Poll Measures Voter Attitudes on Infrastructure, Energy Mix
BOSTON - Seventy percent of Massachusetts voters think the state is not spending enough money on public infrastructure projects and roughly a third of voters rate the state’s local roads, highways, bridges and MBTA as “poor,” a recent poll found.
The results of a WBUR/MassINC poll conducted last week also revealed a lack of confidence in natural gas infrastructure and a drop in the public’s view of gas in the state’s energy mix in the fresh wake of gas explosions and fires in the Merrimack Valley.
In live landline and cellphone interviews, pollsters asked 506 likely general election voters to rate various aspects of Massachusetts infrastructure on a scale of excellent, good, fair and poor. On “roads in your neighborhood,” voters were split into rough thirds between good (31 percent), fair (34 percent) and poor (30 percent). To “highways and bridges,” 41 percent of voters gave a fair rating, with another 32 percent rating them as poor. Twenty-three percent of respondents said the state’s highways and bridges are in good condition.
One-third of respondents said the MBTA is in poor condition and another third said the capital region’s public transit system is in fair condition. One percent of voters said the T is in excellent condition, 19 percent rated it as good and another 16 percent had no opinion.
When it comes to natural gas infrastructure, which was in the news constantly during the survey period because of the fatal gas explosions and fires in the Merrimack Valley, 41 percent of respondents said the pipes carrying the state’s main fuel source are poor. Just 19 percent said natural gas pipes are excellent or good. When asked about the amount of money Massachusetts government spends on infrastructure projects, 70 percent of voters said the state is not spending enough. Four percent said the state spends too much on infrastructure projects and 17 percent said the state is spending the right amount.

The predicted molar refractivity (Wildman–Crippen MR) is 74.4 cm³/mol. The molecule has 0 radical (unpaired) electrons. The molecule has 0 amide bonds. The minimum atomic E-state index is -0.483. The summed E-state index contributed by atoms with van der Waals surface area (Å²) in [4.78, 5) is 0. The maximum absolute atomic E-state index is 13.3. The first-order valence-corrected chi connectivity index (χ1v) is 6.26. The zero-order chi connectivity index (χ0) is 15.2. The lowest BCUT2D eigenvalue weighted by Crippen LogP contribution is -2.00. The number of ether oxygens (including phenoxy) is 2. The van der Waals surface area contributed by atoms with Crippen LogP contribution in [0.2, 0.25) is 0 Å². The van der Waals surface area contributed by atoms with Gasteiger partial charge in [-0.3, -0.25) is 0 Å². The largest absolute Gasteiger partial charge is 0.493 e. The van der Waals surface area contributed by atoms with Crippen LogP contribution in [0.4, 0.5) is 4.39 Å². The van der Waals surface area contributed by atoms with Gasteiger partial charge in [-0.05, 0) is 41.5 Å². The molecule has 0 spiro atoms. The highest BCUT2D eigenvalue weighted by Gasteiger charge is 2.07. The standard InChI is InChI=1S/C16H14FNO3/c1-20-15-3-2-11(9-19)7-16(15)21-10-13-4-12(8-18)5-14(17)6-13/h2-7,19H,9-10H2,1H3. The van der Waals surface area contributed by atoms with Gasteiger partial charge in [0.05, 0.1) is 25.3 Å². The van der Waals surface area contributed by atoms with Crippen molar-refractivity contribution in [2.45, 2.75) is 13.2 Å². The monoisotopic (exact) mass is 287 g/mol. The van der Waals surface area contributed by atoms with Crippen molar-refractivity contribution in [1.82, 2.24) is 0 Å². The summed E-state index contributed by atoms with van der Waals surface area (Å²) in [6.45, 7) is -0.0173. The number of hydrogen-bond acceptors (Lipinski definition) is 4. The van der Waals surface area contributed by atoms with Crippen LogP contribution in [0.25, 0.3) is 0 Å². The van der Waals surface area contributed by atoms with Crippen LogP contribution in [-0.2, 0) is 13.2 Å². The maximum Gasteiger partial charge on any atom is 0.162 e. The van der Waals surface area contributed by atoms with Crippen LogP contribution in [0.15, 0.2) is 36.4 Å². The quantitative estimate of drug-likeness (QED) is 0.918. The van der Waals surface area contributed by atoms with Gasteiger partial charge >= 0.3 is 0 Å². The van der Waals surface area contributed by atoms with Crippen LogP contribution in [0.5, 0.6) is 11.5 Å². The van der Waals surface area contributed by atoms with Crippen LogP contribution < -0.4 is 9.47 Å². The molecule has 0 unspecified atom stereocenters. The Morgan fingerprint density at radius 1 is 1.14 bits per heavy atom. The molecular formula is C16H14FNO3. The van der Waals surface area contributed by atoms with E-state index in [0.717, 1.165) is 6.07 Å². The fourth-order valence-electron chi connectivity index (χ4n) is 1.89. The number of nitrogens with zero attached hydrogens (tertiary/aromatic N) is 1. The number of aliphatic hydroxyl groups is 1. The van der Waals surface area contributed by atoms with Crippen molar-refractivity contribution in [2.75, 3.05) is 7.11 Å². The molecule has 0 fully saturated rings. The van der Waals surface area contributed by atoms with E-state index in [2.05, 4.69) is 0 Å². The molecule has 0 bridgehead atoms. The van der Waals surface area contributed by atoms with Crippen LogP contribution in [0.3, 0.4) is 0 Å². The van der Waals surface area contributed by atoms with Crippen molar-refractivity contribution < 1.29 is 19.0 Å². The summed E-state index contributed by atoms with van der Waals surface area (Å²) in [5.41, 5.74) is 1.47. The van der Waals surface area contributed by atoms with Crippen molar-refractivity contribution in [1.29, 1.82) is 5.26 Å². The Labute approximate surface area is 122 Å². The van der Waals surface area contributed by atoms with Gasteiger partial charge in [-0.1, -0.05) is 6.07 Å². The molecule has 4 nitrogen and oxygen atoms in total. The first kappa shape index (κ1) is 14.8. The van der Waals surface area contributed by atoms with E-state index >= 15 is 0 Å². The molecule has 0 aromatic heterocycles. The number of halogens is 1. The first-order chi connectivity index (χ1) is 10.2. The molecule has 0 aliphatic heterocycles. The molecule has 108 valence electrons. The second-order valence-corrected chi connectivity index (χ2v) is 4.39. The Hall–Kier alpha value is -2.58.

The state’s electrical grid and water system fared the best among polled voters. Fifty percent of voters said the electric grid is good or excellent and 56 percent said the water system is good or excellent.
The poll also asked voters how they feel about various sources of energy and whether Massachusetts should rely more or less on them. Solar was the power source people said they most want the state to rely upon more, with 84 percent of respondents saying there should be more solar in Massachusetts. Eighty percent of voters said the state should rely more on wind power, which the state and utilities are attempting to bring online from offshore wind farms.
Natural gas saw the greatest shift in voter attitudes from 2015, when WBUR also asked voters about energy sources. Forty-two percent of respondents said Massachusetts should rely on gas more and 41 percent said the state should rely on it less. Three years ago, 50 percent of respondents said the state should rely more on gas and 31 percent said it should rely less on gas.
Right now, Massachu-setts’ electricity generation is 63.25 percent from natural gas, 20.07 percent from nuclear power, 13.5 percent from nonhydropower renewables and 3.12 percent from hydropower, according to the U.S. Energy Information Administration.